In the last two years, she began to present episodes of emotional dysregulation, with altered states of consciousness but always in an awake state, sialorrhea, loss of urinary sphincter control, auto- and hetero-aggressions, and uncontrollable crying for one to two hours, always when someone was nearby, and never with tongue biting. Afterward, she would return to a steady state, frequently with a need to sleep or rest. A vigil and sleep video electroencephalography was requested after the first episode, and it showed no paroxysmal activity.
The frequency of the episodes increased to up to three per week, with a great impact on her daily life and school performance. Risperidone (1 mg/day) was introduced when she was 12 years old, with a moderate response (one episode per week), and later, aripiprazole (15 mg/day) was associated with a good response (one episode per month).
Recently, the episodes of emotional dysregulation and exuberant behavioral problems returned more frequently, without apparent precipitating events. The disruption in her routines caused by these moments, including school absence, required psychopharmacological intervention with a switch to paliperidone (6 mg/day) and initiation of valproate semisodium (1000 mg/day) in association with behavioral techniques.
Lately, during these events, the girl presented with disorganized speech, derailment, incoherence, perseveration of speech, grossly disorganized behavior, with auto- and hetero-aggression. Sometimes, auditory hallucinations were apparent (‘he said my mom died,’ ‘he told me to cut myself’) but difficult to evaluate, with good response to intramuscular or oral chlorpromazine (25 mg) and a return to a steady state afterward.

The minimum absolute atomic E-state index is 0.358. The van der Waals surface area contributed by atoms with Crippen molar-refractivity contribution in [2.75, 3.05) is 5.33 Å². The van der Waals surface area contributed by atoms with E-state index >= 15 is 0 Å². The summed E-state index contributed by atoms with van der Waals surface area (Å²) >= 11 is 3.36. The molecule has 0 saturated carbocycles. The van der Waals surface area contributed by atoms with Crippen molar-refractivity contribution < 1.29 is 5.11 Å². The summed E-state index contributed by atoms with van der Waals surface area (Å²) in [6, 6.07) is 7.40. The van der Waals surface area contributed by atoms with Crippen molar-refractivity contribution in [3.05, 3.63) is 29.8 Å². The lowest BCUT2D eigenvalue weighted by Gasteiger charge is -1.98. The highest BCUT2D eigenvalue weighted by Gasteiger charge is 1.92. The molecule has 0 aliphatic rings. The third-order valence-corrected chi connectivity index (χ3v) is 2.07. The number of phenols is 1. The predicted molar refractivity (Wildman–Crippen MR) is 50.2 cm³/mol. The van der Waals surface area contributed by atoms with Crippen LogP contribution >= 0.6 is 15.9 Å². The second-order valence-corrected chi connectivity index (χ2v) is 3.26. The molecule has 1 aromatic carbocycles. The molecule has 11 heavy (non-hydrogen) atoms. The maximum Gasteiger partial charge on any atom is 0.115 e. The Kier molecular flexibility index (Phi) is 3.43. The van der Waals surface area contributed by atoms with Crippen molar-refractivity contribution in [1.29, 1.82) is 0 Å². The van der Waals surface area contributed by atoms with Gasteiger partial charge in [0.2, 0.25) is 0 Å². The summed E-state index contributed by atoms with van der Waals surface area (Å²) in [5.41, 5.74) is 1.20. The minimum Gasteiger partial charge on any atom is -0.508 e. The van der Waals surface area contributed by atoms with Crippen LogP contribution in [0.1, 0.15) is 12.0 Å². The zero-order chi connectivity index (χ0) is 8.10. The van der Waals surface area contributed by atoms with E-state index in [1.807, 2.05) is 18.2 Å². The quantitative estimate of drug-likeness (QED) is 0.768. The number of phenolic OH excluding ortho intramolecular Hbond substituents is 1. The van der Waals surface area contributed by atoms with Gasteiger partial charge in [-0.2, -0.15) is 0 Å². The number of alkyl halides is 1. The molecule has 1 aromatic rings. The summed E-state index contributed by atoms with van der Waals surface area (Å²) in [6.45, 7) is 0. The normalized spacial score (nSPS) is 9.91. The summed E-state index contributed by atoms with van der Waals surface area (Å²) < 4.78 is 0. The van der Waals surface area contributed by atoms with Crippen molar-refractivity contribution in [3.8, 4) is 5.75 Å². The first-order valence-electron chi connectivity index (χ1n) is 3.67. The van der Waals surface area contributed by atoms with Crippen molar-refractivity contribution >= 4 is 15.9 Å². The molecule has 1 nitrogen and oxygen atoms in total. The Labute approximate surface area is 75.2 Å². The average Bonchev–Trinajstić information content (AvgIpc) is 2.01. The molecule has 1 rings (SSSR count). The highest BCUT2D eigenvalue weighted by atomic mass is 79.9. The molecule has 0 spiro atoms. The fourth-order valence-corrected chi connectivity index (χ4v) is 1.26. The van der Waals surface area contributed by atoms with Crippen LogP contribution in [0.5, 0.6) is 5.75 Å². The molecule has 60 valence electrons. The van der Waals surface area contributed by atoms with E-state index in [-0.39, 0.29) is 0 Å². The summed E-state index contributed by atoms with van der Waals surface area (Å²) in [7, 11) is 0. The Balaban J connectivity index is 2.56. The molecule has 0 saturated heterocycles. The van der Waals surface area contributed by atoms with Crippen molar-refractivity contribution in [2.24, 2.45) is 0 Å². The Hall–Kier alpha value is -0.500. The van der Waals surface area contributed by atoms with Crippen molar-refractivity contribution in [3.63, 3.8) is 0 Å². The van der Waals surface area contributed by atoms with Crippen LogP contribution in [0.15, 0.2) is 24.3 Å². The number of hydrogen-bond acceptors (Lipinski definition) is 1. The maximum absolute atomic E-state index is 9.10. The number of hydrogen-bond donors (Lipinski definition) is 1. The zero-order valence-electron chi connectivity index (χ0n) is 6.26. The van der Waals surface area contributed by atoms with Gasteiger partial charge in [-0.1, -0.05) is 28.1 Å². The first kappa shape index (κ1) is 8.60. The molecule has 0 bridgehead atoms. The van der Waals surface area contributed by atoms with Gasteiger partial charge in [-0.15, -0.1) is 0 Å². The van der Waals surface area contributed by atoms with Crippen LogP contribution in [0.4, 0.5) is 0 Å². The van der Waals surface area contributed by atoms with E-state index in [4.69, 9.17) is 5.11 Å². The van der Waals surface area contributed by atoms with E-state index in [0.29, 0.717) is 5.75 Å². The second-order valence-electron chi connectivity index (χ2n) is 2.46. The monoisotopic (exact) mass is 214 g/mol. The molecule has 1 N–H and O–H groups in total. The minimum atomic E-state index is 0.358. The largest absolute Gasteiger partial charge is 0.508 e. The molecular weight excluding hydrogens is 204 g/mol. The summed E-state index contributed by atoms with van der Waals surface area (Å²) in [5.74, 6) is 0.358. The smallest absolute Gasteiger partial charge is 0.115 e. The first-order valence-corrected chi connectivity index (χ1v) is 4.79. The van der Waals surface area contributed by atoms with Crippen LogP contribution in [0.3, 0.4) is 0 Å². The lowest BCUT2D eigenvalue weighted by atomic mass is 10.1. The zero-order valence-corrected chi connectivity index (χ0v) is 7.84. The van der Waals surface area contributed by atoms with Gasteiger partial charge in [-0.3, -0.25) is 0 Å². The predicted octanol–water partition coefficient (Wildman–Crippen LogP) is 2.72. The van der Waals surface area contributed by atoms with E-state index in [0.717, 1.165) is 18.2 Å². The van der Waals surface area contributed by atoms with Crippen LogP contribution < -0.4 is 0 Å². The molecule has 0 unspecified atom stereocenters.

Major school adaptations and weekly group therapy were provided, with a good response. Nowadays, she has less than an episode per week and is attending school while still on the latest drugs introduced (paliperidone and valproate semisodium). Also, the caretakers are now able to contain these behaviors without additional pharmacological aid.
The 3q29 microduplication syndrome was described for the first time in a small family that presented with intellectual disability and dysmorphic alterations . Since then, 35 cases were reported in the literature [1-11]. However, the psychiatric symptoms in these patients were not extensively described. Most of these individuals present cognitive disabilities and developmental delays. One was diagnosed with autism spectrum disorder and another one with attention-deficit/hyperactivity disorder [1,7]. Those two also presented with behavioral disorders [1,7]. There is also information on elimination disorders in two cases [1,4].
This case reports an unusual presentation of the 3q29 microduplication syndrome.
In our opinion, the differential psychiatric diagnosis for this late complex symptomatology, according to the Diagnostic and Statistical Manual of Mental Disorders - 5th edition (DSM-5), is brief psychotic disorder, bipolar II disorder, posttraumatic stress disorder, and disruptive mood dysregulation disorder .